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Flu vaccinations suspended

Katie Perry | Thursday, October 7, 2004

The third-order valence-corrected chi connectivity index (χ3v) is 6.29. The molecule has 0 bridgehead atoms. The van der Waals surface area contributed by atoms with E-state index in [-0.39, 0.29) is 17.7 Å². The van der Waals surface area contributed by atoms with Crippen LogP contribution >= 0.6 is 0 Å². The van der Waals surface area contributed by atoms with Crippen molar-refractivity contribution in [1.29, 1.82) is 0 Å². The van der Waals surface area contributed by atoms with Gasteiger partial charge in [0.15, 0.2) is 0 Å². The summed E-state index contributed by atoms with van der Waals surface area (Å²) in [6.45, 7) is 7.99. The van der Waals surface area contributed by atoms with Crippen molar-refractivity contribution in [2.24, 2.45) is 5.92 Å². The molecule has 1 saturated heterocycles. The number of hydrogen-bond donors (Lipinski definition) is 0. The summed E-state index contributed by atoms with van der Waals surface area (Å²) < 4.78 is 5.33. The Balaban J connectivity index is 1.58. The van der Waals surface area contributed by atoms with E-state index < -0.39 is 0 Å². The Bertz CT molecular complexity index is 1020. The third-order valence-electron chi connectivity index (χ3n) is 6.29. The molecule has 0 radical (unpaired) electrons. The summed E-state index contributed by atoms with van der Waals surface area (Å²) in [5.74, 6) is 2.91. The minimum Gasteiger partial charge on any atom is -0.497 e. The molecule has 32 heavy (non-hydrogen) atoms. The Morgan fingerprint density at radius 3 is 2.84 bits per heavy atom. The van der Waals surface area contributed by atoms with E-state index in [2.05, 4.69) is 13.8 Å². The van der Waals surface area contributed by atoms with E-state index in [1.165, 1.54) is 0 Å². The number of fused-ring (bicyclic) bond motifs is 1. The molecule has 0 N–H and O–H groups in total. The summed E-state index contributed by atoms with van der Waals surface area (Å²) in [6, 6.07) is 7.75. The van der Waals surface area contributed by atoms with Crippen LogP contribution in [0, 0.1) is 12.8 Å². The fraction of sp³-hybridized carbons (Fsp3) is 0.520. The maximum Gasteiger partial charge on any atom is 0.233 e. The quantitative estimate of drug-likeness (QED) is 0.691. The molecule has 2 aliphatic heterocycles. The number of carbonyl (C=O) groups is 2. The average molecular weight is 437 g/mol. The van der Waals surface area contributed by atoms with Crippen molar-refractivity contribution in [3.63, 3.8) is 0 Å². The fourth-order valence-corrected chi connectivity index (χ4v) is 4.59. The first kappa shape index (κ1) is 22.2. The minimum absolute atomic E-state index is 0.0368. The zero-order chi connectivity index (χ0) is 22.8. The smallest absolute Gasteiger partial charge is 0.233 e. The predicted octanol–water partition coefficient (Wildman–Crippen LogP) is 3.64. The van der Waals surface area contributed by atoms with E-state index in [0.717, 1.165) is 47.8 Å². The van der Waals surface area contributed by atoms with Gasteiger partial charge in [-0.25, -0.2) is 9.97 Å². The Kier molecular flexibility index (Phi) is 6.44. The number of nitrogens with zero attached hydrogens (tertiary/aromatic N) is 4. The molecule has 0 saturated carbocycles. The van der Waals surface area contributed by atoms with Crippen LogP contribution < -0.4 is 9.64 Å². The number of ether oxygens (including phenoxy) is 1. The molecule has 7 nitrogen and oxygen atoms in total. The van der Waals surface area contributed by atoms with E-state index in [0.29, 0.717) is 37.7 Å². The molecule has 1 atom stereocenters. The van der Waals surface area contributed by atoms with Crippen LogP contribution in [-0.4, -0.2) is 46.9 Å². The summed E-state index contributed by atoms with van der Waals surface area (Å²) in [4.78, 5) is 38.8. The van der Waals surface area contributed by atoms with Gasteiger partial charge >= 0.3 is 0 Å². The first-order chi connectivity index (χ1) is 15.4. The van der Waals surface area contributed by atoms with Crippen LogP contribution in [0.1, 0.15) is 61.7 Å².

The suspension of a manufacturing license for a major influenza vaccination provider caused both Notre Dame’s University Health Services and Saint Mary’s Health and Wellness Services to announce Wednesday they will be unable provide flu shots for students and staff this flu season. The Chiron Corporation – Notre Dame and Saint Mary’s only source of the influenza vaccines – said Tuesday it would be unable to supply its product this season due to problems in one its chief production facilities, University spokesman Matt Storin said in a statement.According to a statement from the Chiron Corporation, the Medicine and Healthcare Products Regulatory Agency placed a temporary suspension on the company’s license to produce Fluvirin, Chiron’s trademark vaccine for influenza. Consequently, Chiron was unable to manufacture the vaccine for the 2004-05 season. A large dependency on the Chiron Corporation to supply flu vaccines nationwide has led to significant shortages, especially on college campuses. Universities across the country have contacted the Centers for Disease Control in an attempt to purchase flu vaccines from other universities who may have surpluses of the vaccine, University Health Services Director Ann Kleva said.”Everyone is clamoring. We have to be considerate to the whole population of the United States,” Kleva said.At the present time, Health Services has been unable to obtain the vaccine from another source, but the department will continue its efforts, said Kleva.The University will also contact federal and state officials about other sources of the flu vaccine, Storin said. Health Services is currently trying to acquire a supply of “flu-mist,” which is a nasal form of protection against the virus, from the product’s distributor.Health Services is also working with the South Bend Clinic to mitigate the effects of the shortage. At the present time, the clinic has 17,000 doses of the vaccine that will be made available to high-risk persons only, said Kleva. The clinic has defined those eligible as individuals aged two through 64 with chronic illnesses such as lung and heart disease, diabetes and asthma. If and when the University obtains any vaccines from other sources, they will be granted to students on the basis of risk-level. Those students more prone to influenza will receive immunization prior to low-risk students, Kleva said.Kleva also noted the Notre Dame community has a “substantial” population of high-risk individuals. However, although she was concerned about the shortage, Kleva said she believes alternative sources will be able to adequately cover the demand. “I firmly believe that any high-risk student, faculty member or staff member is going to be able to receive a flu vaccine if they desire to have one,” Kleva said.Saint Mary’s Health and Wellness Services will only allow vaccination for those students who meet “priority group status,” and therefore have agreed to share some of its surplus vaccines with the Notre Dame community. Although the College’s supply is “minimal,” it is still a potential mode of alleviation regarding this problem and its corresponding consequences, Kleva said.Preventive measures have already been launched by Health Services. An e-mail was sent to students about precautionary steps they can take to lower the risk of contracting the virus. The most important thing a student can do to minimize the risk of influenza is to avoid a “compromised” immune system, Kleva said. This involves maintaining good health, getting enough sleep and not sharing personal items such as food, eating utensils and cigarettes. Saint Mary’s has also been significantly affected by the shortage. Vaccination distributions scheduled for today and Friday were cancelled, and students can only receive the flu shot on a priority basis, according to the email sent by Cathy DeCleene, director of Health and Wellness Services. Last year Health Services dispensed 2,500 vaccinations within the Notre Dame community, yet 500 people were still treated for flu-like illnesses, Kleva said. Despite rising costs of the vaccination, Health Services had budgeted to account for an increased number of vaccines for this season in response to the significant number of students who fell ill during the 2003-04 academic year.